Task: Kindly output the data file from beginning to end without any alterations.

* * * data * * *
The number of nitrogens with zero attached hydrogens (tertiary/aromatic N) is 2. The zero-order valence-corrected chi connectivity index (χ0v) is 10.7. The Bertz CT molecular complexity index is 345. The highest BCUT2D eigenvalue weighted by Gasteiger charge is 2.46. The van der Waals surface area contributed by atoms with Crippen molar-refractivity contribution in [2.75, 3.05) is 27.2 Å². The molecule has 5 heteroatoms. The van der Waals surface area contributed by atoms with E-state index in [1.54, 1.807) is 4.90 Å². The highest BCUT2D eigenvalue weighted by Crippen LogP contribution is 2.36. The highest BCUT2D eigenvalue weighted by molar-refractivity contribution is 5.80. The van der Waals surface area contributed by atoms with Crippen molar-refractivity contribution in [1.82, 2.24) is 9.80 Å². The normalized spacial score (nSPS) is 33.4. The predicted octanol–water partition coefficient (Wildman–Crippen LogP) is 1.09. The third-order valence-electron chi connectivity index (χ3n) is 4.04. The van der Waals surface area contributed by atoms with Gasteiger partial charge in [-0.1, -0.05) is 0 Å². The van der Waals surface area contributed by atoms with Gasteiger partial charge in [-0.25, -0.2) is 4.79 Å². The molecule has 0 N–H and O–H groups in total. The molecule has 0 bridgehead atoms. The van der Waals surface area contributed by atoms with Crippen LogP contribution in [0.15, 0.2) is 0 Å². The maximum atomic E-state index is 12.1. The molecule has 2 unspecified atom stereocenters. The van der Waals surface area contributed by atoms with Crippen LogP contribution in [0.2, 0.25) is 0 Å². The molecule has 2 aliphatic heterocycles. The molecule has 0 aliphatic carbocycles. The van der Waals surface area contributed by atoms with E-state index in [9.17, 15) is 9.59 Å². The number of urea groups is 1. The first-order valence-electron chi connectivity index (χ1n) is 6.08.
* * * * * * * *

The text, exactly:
The number of nitrogens with zero attached hydrogens (tertiary/aromatic N) is 2. The zero-order valence-corrected chi connectivity index (χ0v) is 10.7. The Bertz CT molecular complexity index is 345. The highest BCUT2D eigenvalue weighted by Gasteiger charge is 2.46. The van der Waals surface area contributed by atoms with Crippen molar-refractivity contribution in [2.75, 3.05) is 27.2 Å². The molecule has 5 heteroatoms. The van der Waals surface area contributed by atoms with E-state index in [1.54, 1.807) is 4.90 Å². The highest BCUT2D eigenvalue weighted by Crippen LogP contribution is 2.36. The highest BCUT2D eigenvalue weighted by molar-refractivity contribution is 5.80. The van der Waals surface area contributed by atoms with Crippen molar-refractivity contribution in [1.82, 2.24) is 9.80 Å². The normalized spacial score (nSPS) is 33.4. The predicted octanol–water partition coefficient (Wildman–Crippen LogP) is 1.09. The third-order valence-electron chi connectivity index (χ3n) is 4.04. The van der Waals surface area contributed by atoms with Gasteiger partial charge in [-0.1, -0.05) is 0 Å². The van der Waals surface area contributed by atoms with Gasteiger partial charge in [-0.25, -0.2) is 4.79 Å². The molecule has 0 N–H and O–H groups in total. The molecule has 0 bridgehead atoms. The van der Waals surface area contributed by atoms with Crippen LogP contribution in [0.15, 0.2) is 0 Å². The maximum atomic E-state index is 12.1. The molecule has 2 unspecified atom stereocenters. The van der Waals surface area contributed by atoms with Crippen LogP contribution in [0.2, 0.25) is 0 Å². The molecule has 2 aliphatic heterocycles. The molecule has 0 aliphatic carbocycles. The van der Waals surface area contributed by atoms with E-state index in [9.17, 15) is 9.59 Å². The number of urea groups is 1. The first-order valence-electron chi connectivity index (χ1n) is 6.08.